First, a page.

While we waited in line, I noticed the other people in line around us. There were young teen girls who giggled non-stop, the kind of audience I had associated with the book when I had first heard of it. But there were also women my mom’s age, other women in their 20’s like me, and even a few small children, who wearing their homemade Team Edward shirts with pride. I began to understand again the kind of universal appeal this book had, and thought it was pretty amazing that something could touch so many different types of people.

When we were finally allowed to be seated, the excitement in the air was palpable. A few people had even brought cameras. I felt more like I was at a concert, rather than a movie showing. That feeling intensified after the lights went down and everyone cheered and squealed in elation. I couldn’t help but join in. I was extremely grateful that I was in a theater seeing theater with like-minded people who wouldn’t judge me. I was sure my fangirly outbursts would not go over as well with another crowd.

The movie was amazing. Of course, there were problems with it, some things missing that I wished had been there. But I didn’t care about any of that, I was just so happy that I was actually seeing the universe I had been imagining, and I was enjoying with people that loved it like I did. I thought Robert brought Edward to life, and I can’t imagine anyone doing it better. My feelings toward him are no longer so ambivalent. When I heard the music he did in the movie, I realized how talented he really is, and my admiration (read: fan girl obsession) for him made me love the series that much more. The chemistry between Rob and Kristen really made the movie, that kiss was the most intense kiss I’ve ever seen in any movie. I was jealous.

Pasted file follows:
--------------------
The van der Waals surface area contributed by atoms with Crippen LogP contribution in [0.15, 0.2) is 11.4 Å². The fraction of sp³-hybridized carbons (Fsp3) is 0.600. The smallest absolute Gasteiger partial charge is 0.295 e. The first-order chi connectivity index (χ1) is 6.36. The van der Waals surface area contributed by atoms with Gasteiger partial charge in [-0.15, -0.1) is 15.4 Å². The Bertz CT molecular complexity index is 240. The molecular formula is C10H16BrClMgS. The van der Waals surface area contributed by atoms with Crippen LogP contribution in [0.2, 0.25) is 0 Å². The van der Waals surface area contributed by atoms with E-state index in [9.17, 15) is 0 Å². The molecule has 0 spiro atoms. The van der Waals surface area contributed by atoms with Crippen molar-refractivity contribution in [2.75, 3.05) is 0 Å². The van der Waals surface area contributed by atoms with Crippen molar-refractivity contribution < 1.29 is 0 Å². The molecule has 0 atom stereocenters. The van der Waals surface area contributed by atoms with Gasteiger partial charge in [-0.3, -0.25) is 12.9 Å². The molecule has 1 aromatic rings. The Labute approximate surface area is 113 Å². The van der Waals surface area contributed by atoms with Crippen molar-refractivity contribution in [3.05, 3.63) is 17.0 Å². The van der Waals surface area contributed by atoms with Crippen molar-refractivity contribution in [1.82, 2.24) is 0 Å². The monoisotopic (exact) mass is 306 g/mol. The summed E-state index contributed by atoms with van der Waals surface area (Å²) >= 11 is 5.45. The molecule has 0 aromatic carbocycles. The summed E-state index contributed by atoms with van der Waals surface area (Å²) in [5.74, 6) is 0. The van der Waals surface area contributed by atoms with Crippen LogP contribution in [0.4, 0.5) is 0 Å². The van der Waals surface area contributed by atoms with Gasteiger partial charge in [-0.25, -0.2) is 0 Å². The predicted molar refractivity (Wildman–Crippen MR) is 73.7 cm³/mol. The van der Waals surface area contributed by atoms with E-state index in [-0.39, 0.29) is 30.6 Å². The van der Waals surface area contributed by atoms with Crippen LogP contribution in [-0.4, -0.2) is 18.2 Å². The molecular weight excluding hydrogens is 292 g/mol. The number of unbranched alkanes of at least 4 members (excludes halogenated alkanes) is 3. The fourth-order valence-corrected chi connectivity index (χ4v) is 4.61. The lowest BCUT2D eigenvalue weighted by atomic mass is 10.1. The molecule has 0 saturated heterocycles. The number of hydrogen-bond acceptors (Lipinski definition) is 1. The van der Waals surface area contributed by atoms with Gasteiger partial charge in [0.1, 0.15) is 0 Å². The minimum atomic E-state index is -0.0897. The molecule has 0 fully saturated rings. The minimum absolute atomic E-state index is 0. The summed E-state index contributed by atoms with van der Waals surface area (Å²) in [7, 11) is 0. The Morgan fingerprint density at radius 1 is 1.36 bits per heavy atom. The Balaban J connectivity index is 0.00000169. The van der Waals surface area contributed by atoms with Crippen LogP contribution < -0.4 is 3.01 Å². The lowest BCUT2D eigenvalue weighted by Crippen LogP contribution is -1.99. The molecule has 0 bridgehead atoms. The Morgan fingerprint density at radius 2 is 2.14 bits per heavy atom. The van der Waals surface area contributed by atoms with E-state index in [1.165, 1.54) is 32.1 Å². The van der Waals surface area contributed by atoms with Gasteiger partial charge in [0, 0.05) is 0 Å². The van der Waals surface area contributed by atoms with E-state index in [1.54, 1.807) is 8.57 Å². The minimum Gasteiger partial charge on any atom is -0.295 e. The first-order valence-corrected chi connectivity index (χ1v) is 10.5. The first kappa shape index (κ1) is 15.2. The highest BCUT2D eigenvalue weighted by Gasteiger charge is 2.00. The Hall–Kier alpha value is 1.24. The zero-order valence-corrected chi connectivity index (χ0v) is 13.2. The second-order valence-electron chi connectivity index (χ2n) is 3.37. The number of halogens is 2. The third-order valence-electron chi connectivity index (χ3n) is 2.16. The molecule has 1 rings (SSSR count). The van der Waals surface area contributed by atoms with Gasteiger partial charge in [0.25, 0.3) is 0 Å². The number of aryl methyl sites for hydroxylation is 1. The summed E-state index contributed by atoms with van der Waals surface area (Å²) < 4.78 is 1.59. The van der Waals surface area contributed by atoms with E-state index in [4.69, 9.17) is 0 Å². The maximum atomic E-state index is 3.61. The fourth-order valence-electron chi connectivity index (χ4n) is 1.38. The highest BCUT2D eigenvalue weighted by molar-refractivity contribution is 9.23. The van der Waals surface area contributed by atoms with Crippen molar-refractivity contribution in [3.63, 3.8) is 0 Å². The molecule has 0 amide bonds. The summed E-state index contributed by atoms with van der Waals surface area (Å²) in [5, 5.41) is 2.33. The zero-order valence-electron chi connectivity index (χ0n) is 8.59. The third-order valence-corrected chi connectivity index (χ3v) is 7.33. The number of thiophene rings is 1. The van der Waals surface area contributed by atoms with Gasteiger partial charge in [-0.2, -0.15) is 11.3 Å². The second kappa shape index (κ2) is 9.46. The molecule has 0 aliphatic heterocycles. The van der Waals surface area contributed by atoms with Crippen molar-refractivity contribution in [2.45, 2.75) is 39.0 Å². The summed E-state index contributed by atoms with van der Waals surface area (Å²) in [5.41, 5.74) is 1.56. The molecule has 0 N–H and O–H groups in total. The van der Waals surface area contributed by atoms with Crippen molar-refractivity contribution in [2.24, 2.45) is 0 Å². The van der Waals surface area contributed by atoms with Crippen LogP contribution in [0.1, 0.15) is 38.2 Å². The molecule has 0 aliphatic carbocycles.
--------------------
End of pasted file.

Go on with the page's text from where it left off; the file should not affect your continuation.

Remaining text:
Now, Twilight has taken over parts of my life. When my thoughts trail off in class, I find myself doodling Edward Cullen/Robert Pattinson’s name with mine in the margins of my notes. I have 3 or 4 Twilight related fansites I check every day. I look at every new outtake from the movie or photo shoot that is released.

I have started reading the books aloud to Jeremy, my boyfriend, the one who started this blog. We live together, and he has been very accommodating of my Twilight needs. We have two posters hanging proudly in the living room of our apartment, he’s taken me to see the movie twice (I’ve been 4 times). He’s even bought me one of the bags from Hot Topic, and he has a Twilight window decal proudly displayed on his truck. His like for Twilight is no where near to how big mine is, but I think he’s coming around…


My Twilight experience began only after finally allowing Whitley to read the books to me not but 3 weeks ago.  Normally I would have just scoffed at the idea of trusting a “teen” book that wasn’t written by J. K. Rowling.  It was an interesting thing.  I hadn’t expected a non-“Harry Potter” book to be anything but slow and, as every other book that was meant replace the Potter series, just complete crap.

As I said, I finally allowed her to read it, and I was instantly drawn to the books.  The dynamic between Bella and the Cullens was something I had never read, let alone by a first time author.

I had made fun of Whitley and her obsession with the fictional, completely and impossibly perfect Edward Cullen.  I now understand why girls go crazy over him. He represents the perfect guy to them.

I don’t want to write a novel here on this opening blog post (*cough*Whitley*cough*), so I will let you go.